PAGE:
Two days before our Hurricane Katrina evacuation, I gave birth to our second daughter. The delivery went fine, and our daughter Madison made her debut on Aug. 23, 2005, just before one of the costliest and deadliest hurricanes to the hit the United States.
48 hours after her delivery, we sat in bumper-to-bumper traffic and melted in the oppressive August heat as millions fled Houston before the approaching and monstrous hurricane. It sounds like a disaster movie, but on Thursday, Aug. 25, it was reality for us. We were among the evacuees on our way to Laredo.
We had no idea what to expect. What we experienced was more trying and chaotic than we could have imagined. We saw the good and bad in people. We saw touching acts of kindness as people shared their water and food. We also saw motorists come to the aid of others as their cars overheated. Five years after the storm, the acts of kindness I witnessed have made me more patient and caring toward others in need, even spurring our family to give more of our time and money to those affected by disaster.
Our family still lives in Houston, and we’re vigilant from our experience with Katrina. The fury of the hurricane prepared us for approaching storms. Our new plans were put to the test less than a month after Katrina when Hurricane Rita hit Sabine Pass, Texas, only 15 miles from where I was born and raised. And again in 2008, we suffered catastrophic damage when Hurricane Ike hit Galveston. Our lives and reactions to Hurricanes has been altered forever.
It all started less than a week before Katrina arrived. We barely had time to bring our daughter home from the hospital before evacuating. I was born and raised in southeast Texas, so hurricanes are a way of life. But it was not until 2005, when I saw the size of Hurricane Katrina, did I ever feel scared.
We evacuated Houston on Thursday before the storm. Still uncertain where the storm would make landfall, we left Houston for Laredo near the Mexico border. This would be the first time my mother-in-law would see her new granddaughter. Though Houston was set to evacuate in zones, it seemed all its six million residents left at one time. It was a true mess. It took us over three hours to travel across Houston; it normally takes 20 minutes.
Finding an open gas station or restaurant was next to impossible. With our baby and young daughter we tried several times to find a restroom with no luck. We found one Wendy’s restaurant overflowing with people. They were out of food, their restroom was trashed and the manager was trying to shut the door, but people were still pushing to get inside.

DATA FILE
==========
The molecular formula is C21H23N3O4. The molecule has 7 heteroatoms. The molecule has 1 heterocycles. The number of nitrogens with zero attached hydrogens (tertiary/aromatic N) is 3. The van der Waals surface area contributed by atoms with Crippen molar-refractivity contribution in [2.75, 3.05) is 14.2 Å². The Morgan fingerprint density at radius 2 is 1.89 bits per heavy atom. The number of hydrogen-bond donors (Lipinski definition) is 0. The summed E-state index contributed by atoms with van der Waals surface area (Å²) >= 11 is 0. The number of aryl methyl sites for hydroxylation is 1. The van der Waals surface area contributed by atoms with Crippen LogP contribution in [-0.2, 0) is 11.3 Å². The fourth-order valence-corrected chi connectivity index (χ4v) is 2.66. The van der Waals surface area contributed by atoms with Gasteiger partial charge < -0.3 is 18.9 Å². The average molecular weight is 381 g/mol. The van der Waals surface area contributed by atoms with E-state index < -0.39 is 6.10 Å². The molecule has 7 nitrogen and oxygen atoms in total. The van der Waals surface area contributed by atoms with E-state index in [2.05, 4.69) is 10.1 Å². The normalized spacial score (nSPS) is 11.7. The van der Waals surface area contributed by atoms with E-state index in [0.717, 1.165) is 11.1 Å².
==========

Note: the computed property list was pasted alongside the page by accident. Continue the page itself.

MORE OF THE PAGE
With emotions running high, my sister’s family had an altercation with another driver at a gas station. As they waited in line, a car cut in front of them. The drivers said they were out of gas and deserved to go next. My sister’s husband tried to talk calmly to them and explain they had been waiting patiently. But this motorist was irate and using profanities. From the stress of the situation, my sister just broke down and began crying. Unfortunately not everyone was displaying the hospitality we are famous for in Texas.
With the traffic, oppressive heat and no food and gas we decided to turn around and head back home to Houston, thinking we’d ride out the storm at home. Early the next morning, the Friday before landfall, fearing for our daughters’ safety, we left again headed for Laredo. This time the drive was quick; the streets of Houston were deserted. On Friday evening, we safely arrived in Laredo with no delays or problems. On Monday, Katrina slammed into Louisiana.
In Laredo we felt no effects. We returned home to Houston on Tuesday; our home was not damaged, and most of Houston was untouched.
Even on the five-year anniversary, I cannot look at footage of the death and destruction Katrina caused New Orleans without feeling sad and angry. I am still deeply touched by the suffering and mad there were so many who lost their lives not just as a result of the storm but due to lack of swift response.
Every year, the anniversary of Hurricane Katrina is very emotional for my family. We will always have the memories of the storm’s devastation and the passing of my aunt three days after the hurricane. But the sad memories are overpowered by the joy of our daughter’s birthday and remembering how blessed we are to have made it through the storm safely.